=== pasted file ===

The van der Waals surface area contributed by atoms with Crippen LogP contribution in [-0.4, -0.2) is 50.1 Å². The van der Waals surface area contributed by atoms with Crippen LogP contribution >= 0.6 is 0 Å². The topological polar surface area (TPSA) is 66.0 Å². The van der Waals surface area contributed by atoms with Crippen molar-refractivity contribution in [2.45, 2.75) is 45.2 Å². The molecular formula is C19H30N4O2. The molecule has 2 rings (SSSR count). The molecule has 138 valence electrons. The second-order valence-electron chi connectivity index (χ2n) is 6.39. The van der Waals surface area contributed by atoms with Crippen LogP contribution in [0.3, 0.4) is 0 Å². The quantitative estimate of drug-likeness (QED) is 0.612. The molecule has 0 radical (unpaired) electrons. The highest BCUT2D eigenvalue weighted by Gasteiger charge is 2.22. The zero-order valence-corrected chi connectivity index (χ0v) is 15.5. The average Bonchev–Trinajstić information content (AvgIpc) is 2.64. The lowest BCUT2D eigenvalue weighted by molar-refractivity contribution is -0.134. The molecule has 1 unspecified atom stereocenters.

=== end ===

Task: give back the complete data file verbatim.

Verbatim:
The van der Waals surface area contributed by atoms with Crippen LogP contribution in [-0.4, -0.2) is 50.1 Å². The van der Waals surface area contributed by atoms with Crippen LogP contribution >= 0.6 is 0 Å². The topological polar surface area (TPSA) is 66.0 Å². The van der Waals surface area contributed by atoms with Crippen molar-refractivity contribution in [2.45, 2.75) is 45.2 Å². The molecular formula is C19H30N4O2. The molecule has 2 rings (SSSR count). The molecule has 138 valence electrons. The second-order valence-electron chi connectivity index (χ2n) is 6.39. The van der Waals surface area contributed by atoms with Crippen LogP contribution in [0.3, 0.4) is 0 Å². The quantitative estimate of drug-likeness (QED) is 0.612. The molecule has 0 radical (unpaired) electrons. The highest BCUT2D eigenvalue weighted by Gasteiger charge is 2.22. The zero-order valence-corrected chi connectivity index (χ0v) is 15.5. The average Bonchev–Trinajstić information content (AvgIpc) is 2.64. The lowest BCUT2D eigenvalue weighted by molar-refractivity contribution is -0.134. The molecule has 1 unspecified atom stereocenters.